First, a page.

John Hirst and "Rocky" found not guilty
John Hirst who was released in 2004 after serving 25 years in prison for manslaughter and who spent much of the latter part of his sentence litigating with some success against the government and prison service has won his latest encounter with the authorities.
It seems that a number of park keepers at a local park where Mr Hirst enjoyed exercising his dog had found out about his past and resented his using the park. After an altercation earlier this year in which it was alleged that his dog Rocky had bitten a park keeper Mr Hirst was arrested and charged under the Dangerous Dogs Act s.3 with having a dog "dangerously out of control and causing injury", an offence which could have resulted in a death sentence for Rocky and a further charge of common assault to cover an allegation that the dog had bitten the park keeper in response to direct command to "kill him" from Mr Hirst. It should be pointed out that Rocky is a cross breed Labrador/Retriever and more likely to lick you to death than do any other lasting damage!
The prosecution had originally lined up all their heavy artillery including a bad character application relating to previous alleged incidents of bad behaviour by Rocky, with supporting evidence at least twice as lengthy as the evidence to be used to support the present charges, and an application for an ASBO in the event of conviction. The bad character application was resisted on the basis, inter alia, that the bad character of the dog was not admissible even under the wide ranging terms of section 101 of the Criminal Justice Act 2003 and even before the trial as due to begin the prosecution had evidently thought better of that part of the case.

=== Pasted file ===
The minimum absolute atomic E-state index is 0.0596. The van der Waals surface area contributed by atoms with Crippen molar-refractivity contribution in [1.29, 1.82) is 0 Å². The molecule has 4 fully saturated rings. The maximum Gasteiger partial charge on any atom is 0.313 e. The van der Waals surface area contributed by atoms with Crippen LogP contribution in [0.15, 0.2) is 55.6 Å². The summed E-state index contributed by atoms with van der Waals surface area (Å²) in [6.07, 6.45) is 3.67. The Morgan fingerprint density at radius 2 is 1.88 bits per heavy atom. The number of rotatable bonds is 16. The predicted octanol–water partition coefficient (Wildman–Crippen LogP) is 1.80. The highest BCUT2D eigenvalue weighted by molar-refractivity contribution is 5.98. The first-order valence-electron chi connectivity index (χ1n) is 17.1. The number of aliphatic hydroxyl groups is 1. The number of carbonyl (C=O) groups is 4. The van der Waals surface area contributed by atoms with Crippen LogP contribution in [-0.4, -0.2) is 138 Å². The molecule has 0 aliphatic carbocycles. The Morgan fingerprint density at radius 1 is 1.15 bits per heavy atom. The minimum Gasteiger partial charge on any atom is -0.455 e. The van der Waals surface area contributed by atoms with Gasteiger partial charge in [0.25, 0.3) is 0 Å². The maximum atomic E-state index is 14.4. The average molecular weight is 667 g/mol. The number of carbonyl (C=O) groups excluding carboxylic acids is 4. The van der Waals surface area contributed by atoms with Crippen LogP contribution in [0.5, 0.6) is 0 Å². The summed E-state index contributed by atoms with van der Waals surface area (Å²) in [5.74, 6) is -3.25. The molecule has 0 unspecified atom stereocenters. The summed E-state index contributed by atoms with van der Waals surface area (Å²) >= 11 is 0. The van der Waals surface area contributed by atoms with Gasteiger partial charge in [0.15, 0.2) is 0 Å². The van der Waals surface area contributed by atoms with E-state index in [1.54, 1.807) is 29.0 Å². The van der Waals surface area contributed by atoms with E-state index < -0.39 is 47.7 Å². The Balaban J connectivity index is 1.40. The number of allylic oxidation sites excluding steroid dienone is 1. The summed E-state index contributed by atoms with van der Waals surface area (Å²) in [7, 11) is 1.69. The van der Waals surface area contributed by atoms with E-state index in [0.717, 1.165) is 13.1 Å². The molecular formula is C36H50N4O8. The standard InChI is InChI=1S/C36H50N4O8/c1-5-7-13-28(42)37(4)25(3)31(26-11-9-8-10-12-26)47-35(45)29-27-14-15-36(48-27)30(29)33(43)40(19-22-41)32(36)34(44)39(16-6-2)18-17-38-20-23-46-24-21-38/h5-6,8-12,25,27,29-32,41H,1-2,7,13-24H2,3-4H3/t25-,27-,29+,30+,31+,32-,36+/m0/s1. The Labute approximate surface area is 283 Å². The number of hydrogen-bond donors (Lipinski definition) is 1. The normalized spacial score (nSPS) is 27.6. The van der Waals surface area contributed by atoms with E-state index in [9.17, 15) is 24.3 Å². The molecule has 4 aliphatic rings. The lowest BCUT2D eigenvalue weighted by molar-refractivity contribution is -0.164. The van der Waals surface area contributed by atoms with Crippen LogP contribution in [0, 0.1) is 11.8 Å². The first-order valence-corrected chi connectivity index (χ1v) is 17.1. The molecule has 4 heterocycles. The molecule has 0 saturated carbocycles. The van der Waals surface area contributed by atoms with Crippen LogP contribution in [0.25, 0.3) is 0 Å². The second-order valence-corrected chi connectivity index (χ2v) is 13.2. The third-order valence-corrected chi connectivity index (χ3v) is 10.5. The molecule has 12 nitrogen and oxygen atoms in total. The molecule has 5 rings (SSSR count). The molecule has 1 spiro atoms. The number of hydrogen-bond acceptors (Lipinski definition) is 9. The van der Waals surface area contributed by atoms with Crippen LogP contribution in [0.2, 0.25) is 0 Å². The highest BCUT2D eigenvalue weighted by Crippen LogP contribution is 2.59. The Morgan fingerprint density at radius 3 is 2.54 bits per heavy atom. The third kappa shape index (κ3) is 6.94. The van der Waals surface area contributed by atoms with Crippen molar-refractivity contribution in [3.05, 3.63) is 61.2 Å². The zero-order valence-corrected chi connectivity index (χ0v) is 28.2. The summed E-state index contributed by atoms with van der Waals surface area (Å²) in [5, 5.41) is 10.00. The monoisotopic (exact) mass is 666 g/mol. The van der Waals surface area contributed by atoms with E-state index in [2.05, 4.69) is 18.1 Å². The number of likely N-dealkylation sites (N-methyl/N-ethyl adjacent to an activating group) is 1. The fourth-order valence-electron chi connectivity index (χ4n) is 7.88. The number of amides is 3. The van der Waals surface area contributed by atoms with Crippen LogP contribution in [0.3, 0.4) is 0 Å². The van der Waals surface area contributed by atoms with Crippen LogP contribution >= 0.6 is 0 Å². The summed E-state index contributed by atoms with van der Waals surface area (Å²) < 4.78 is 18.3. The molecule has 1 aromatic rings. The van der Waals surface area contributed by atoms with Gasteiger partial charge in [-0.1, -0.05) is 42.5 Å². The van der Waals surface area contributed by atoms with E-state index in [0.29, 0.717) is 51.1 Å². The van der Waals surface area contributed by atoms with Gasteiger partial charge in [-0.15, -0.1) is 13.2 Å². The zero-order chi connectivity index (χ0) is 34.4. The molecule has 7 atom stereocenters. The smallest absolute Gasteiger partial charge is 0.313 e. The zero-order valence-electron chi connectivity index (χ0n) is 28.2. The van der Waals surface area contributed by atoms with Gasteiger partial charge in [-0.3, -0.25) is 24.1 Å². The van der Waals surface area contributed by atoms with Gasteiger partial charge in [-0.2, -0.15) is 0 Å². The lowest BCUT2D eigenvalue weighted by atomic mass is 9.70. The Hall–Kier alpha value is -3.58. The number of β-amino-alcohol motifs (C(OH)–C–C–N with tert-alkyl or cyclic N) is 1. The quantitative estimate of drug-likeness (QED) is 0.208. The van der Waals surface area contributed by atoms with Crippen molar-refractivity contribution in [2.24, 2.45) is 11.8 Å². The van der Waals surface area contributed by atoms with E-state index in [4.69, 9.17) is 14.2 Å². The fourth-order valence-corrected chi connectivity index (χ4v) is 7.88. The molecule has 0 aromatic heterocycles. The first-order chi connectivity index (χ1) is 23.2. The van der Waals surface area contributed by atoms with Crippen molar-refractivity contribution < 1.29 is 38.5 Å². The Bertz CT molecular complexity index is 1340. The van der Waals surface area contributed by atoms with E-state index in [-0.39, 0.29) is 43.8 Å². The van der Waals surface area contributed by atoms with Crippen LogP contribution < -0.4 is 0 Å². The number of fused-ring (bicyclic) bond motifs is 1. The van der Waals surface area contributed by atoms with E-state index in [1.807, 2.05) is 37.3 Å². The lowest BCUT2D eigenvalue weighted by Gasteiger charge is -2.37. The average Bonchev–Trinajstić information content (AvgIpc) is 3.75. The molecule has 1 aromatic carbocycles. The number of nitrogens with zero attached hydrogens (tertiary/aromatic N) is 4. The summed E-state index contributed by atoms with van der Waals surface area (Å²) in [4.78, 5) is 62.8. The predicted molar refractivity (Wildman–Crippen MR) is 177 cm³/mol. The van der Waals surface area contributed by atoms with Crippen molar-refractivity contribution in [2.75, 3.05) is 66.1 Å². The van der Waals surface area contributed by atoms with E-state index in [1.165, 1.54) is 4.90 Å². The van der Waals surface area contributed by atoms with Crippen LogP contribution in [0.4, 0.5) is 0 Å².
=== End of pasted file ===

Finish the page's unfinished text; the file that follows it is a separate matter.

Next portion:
The allegation of common assault was then found to be untenable as well when the prosecution's dog behaviour expert agreed with the defence expert that a dog like Rocky wouldn't have the faintest idea what the command to "kill" meant! When the judge then weighed in with the view that the time of the Crown Court might be better spent on other cases the prosecution were left to enquire whether Mr Hirst would consider accepting a bind-over which he agreed to on the basis that not guilty verdicts were entered on both counts of the indictment.
The case is a good example of why it is not a good idea to overcharge (a minor public order charge would have been more appropriate) and then to seek to blow the case out of all proportion especially against such an experienced litigator as Mr Hirst.